What Is a Promissory Note?
A promissory note is a written promise to pay a specific amount of money to someone at a particular time, or “on demand.” Promissory notes are standard when borrowing money from a bank or financing a big purchase, but they also for personal finance scenarios such as loaning someone else money. A promissory note sets out the loan terms, including the loan amount, interest rates, and when payments are due. A written promissory note is more comfortable to enforce in court than a verbal agreement.
Common Uses for Promissory Notes
Promissory notes use for mortgages, car loans, credit lines, home equity loans, loans to small businesses and entrepreneurs, student loans, and personal loans. Promissory notes also can be used for loans to family or friends. It may seem awkward to ask your brother or best friend to sign a legal document, but a promissory note protects both you and your relationship. It clarifies your expectations and shows that you are serious about being paid back.
What to Include in a Promissory Note
A promissory note lays out all the terms of the loan. It’s much more than a simple, “I owe you $1,000.” A promissory note should include:
- The names and addresses of the lender and the borrower
- The amount of money being loan The interest rate
- The collateral or “security” use, if any
- The amount of the payments and when they are due
- Penalties for late payments, including late fees and repossessing the collateral
- The signatures of the borrower and the lender
It is to make sure you include all the necessary information and the right legal language; it’s helpful to use a promissory note template.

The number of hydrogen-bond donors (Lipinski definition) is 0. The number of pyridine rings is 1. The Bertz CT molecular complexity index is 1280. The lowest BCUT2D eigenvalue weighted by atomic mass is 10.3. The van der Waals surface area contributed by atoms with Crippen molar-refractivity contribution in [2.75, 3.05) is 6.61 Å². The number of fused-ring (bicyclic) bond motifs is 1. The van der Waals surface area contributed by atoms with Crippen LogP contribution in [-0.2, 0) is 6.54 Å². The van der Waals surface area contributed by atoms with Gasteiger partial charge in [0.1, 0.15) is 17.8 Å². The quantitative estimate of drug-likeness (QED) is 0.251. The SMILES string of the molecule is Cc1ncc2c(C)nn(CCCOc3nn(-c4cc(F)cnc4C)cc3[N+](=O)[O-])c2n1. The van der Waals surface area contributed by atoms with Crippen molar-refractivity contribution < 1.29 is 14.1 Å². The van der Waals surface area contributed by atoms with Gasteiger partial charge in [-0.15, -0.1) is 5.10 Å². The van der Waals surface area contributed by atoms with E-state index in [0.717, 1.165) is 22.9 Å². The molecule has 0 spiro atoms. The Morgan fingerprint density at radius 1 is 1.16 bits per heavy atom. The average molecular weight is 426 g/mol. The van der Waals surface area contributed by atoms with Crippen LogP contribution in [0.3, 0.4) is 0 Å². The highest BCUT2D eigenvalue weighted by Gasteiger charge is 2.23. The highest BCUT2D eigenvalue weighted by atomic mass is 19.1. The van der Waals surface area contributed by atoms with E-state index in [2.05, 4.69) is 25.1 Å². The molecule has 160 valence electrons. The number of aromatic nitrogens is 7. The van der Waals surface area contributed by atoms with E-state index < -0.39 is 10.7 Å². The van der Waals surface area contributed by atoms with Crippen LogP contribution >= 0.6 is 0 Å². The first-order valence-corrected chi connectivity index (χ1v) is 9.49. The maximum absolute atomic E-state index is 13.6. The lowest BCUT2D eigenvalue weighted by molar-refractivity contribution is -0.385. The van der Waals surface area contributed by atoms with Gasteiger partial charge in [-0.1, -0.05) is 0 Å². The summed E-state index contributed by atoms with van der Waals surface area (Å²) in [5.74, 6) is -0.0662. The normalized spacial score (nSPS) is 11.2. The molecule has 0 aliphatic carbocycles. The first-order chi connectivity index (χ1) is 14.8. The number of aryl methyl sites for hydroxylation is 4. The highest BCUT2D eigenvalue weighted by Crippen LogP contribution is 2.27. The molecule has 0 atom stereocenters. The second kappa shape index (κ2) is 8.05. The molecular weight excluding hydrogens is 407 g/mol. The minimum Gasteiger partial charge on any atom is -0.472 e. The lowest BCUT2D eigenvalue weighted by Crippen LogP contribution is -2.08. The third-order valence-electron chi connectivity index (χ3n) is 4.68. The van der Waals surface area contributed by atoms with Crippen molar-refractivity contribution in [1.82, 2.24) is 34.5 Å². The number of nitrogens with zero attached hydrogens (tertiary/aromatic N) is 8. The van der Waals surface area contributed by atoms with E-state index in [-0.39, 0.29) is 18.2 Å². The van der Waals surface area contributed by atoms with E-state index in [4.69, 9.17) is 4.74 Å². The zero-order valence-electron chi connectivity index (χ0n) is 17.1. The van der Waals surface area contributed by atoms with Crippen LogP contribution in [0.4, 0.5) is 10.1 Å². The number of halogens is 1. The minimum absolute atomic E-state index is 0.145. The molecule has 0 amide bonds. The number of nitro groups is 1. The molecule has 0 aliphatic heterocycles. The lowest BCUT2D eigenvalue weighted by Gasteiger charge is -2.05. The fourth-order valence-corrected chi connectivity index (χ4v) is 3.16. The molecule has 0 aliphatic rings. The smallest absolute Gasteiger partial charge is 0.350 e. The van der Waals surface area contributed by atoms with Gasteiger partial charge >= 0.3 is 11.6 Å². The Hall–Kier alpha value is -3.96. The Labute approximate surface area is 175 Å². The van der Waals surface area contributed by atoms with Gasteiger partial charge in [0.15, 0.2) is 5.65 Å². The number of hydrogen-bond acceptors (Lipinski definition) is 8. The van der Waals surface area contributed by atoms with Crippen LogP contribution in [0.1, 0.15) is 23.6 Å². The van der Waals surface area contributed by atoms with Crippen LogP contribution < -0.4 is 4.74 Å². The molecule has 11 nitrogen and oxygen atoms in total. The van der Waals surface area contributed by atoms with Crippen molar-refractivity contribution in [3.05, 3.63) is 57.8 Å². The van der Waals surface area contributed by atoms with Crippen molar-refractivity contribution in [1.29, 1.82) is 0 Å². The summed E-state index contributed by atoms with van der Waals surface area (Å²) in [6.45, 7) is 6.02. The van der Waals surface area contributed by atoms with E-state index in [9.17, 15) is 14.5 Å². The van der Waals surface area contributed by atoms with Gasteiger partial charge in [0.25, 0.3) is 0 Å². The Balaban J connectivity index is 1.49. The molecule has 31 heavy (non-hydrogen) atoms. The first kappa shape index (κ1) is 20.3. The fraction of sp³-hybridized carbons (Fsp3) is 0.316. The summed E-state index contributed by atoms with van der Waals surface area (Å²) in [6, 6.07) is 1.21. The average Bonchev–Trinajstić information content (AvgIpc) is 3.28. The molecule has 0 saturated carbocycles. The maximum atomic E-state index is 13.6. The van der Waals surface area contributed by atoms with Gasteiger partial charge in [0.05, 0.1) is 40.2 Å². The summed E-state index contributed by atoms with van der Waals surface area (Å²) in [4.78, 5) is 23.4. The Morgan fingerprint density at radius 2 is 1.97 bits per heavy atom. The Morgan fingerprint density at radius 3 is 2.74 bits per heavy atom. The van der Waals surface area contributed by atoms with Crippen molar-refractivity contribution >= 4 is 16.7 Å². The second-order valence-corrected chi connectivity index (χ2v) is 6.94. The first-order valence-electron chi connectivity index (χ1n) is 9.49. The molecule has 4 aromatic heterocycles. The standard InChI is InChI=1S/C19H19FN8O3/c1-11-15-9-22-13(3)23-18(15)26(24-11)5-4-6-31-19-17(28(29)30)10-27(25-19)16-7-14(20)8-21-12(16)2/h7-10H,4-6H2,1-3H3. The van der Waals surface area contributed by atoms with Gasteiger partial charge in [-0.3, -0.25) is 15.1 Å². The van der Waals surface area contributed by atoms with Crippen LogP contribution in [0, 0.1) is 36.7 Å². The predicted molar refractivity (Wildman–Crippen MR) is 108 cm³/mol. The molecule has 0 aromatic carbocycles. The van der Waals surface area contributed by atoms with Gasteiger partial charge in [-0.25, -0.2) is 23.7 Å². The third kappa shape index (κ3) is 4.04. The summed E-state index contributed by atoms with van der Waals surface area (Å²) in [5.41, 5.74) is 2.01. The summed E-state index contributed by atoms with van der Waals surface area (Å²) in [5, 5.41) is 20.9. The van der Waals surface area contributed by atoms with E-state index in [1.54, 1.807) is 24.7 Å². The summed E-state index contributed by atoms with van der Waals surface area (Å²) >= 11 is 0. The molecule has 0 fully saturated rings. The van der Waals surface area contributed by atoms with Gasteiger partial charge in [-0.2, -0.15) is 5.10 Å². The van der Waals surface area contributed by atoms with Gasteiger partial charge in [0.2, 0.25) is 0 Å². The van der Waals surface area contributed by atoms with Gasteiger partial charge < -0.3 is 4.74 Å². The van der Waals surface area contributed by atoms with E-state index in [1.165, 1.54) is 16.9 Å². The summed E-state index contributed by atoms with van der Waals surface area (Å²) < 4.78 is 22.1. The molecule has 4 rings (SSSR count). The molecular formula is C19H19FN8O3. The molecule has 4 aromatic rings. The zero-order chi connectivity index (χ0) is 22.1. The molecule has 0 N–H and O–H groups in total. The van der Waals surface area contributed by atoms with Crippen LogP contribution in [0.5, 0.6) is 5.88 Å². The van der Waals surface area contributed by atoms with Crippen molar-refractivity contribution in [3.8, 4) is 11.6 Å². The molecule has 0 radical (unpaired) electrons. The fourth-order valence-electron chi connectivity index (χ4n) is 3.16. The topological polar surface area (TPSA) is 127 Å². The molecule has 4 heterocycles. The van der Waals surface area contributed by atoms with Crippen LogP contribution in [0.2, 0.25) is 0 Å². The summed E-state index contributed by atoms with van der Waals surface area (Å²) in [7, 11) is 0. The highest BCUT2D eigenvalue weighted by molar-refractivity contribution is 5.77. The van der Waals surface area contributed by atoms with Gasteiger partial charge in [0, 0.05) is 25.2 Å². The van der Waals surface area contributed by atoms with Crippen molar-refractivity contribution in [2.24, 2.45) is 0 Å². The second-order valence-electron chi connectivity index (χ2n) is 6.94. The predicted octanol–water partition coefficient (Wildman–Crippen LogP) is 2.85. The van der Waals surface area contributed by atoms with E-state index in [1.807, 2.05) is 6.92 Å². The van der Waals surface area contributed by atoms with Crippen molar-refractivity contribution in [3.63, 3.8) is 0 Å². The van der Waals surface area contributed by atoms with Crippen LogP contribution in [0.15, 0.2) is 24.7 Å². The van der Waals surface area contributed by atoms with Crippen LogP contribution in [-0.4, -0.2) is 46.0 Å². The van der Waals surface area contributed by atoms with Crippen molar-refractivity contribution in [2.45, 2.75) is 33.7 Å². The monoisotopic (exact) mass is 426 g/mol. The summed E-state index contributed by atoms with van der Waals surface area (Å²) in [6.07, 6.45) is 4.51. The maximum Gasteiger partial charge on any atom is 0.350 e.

Negotiating a Promissory Note
If you are lending someone money, a promissory note helps protect your investment and gives you some recourse if the borrower doesn’t pay. One of the first issues to consider is whether the message will be secured or unsecured. A fast note uses real estate or personal property as collateral. If the borrower doesn’t pay, you can take the property. An unsecured note relies on the borrower’s promise to pay. If the borrower doesn’t pay you, your only recourse is to go to court. Secured notes are typical for purchases of large assets such as houses, cars or boats, or loans involving large amounts of money. Unsecured notes are more common for smaller amounts. Because unsecured loans are riskier for the lender, they often carry a higher interest rate.
Other issues to consider include:
How good is the borrower’s credit?
A credit check will show whether a borrower pays their bills on time. Based on the credit check, you can decide not to loan someone money to require a cosigner or to negotiate a higher interest rate or steeper penalties for nonpayment.
Should the loan be amortized or repaid in a lump sum?
An amortized loan pay in installments of principal and interest over some time. A lump-sum loan is repaid all at once. Amortization is typical for large loans, while lump sum repayments work well for small amounts or situations where the borrower has only a short-term need. As the lender, you aim to protect yourself and limit your risks.
What to Do If You’re Pay Late (or Not at All)
Ideally, your borrower will make payments on time, but that doesn’t always happen. If your borrower misses a payment, the first thing to do is send a bill or email reminding them that the payment is late. Often that’s all you need to do. If borrowers still don’t pay, try talking to them. Sometimes borrowers will pay if prompted personally, or you may find out why they are late with their payment. It can give you a chance to negotiate a way to get paid, including waiving late fees or accepting partial payment in exchange for getting paid quickly. If the loan is secured, you can proceed with taking the property that serves as collateral for the loan.
If the loan is unsecured and the borrower still does not pay, you can send the debt to a collection agency. The collection agency will take over the debt collection process for you and will charge a percentage of the amount collected as a fee. If all else fails, you can take your borrower to court.
A promissory note puts the terms of a loan in writing, minimizing the chance of any misunderstanding between you and the people you loan money. And, if your borrower doesn’t pay, the promissory note can help you pursue available legal remedies.
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